The overwhelming majority of modern, high-end restaurants operate on the a la carte system.  They are organized around the principle of answering efficiently to their customers’ choices: What time would you like to come?  How many people?  What would you like for your entrée? . . . Wine?
She will have the duck and the “frisée aux lardoons”.  He will have the sole, but no sauce, and no entrée. . .

The only way for a kitchen to be able to deliver any dishes’ combination in a short set time frame to a dining room full of hungry and demanding customers making their own choices, is preparation.
What chefs call “Mise en Place”: a comprehensive integration of groundwork so that dishes may simply be “finished” to order.
This overarching organization can be a hallmark of a modern kitchen, a triumph of ingenuity that allows a small team of chefs to cook a wide range of dishes.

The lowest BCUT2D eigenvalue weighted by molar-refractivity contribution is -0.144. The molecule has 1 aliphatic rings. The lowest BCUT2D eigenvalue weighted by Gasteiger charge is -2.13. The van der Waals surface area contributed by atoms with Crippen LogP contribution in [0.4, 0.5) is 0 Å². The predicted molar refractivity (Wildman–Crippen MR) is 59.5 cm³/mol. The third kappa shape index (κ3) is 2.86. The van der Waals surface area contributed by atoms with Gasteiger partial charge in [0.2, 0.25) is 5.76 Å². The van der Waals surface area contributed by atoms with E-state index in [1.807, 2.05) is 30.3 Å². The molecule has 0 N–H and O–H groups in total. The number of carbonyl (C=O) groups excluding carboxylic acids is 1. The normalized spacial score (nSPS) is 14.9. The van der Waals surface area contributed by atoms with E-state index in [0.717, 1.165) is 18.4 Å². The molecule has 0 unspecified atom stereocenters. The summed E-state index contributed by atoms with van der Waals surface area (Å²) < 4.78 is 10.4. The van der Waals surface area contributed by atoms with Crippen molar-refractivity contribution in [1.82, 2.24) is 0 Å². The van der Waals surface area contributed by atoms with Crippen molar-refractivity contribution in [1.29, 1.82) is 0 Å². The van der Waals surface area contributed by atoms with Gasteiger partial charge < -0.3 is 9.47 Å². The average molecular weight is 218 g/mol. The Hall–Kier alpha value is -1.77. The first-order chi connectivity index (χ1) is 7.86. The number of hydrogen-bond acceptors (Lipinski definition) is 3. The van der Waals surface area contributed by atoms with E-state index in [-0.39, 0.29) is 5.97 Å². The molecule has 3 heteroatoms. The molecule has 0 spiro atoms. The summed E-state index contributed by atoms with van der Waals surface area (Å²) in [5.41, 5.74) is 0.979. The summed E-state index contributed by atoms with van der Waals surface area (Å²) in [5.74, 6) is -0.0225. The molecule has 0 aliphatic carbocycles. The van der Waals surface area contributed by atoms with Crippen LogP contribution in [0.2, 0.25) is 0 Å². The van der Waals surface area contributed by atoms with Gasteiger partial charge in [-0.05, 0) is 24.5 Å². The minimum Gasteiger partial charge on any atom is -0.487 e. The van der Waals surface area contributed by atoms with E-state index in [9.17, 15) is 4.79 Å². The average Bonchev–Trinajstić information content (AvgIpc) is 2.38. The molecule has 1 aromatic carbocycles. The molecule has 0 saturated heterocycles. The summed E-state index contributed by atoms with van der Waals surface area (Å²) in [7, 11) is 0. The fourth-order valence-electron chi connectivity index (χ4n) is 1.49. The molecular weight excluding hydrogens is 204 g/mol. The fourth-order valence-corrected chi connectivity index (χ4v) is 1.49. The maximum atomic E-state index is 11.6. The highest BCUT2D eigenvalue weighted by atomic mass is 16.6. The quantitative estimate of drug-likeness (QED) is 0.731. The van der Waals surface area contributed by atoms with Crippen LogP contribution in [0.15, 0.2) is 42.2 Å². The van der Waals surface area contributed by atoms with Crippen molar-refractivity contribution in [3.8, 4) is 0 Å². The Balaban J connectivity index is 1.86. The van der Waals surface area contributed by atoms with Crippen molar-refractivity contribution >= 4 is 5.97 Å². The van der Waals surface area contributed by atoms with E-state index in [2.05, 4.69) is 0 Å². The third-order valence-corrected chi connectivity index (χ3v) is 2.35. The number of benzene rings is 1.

But the “a la carte” framework, as ingenuously built as it could be is always a lesser experience. It supposes constant speculation balancing quality and preservation.
How many dishes should be integrated?  How far?  Shall we cook the asparagus just a few minutes before being served, taking the risk to loose control when the kitchen becomes too busy?

It was not always like this.
The 17th and 18th century table d’hôte, precursor to the modern restaurant, as one might look at it, worked like a home kitchen: everyone sat down at a communal tale, and ate the same thing.
There are advantages to the table d’hôte. The primary one is control of time, choice and quantity, otherwise said: quality.
When you master the timing, you master the cuisine in a different way, delivering dishes to their best.
Very much so like Ultraviolet, a new concept that existed centuries ago.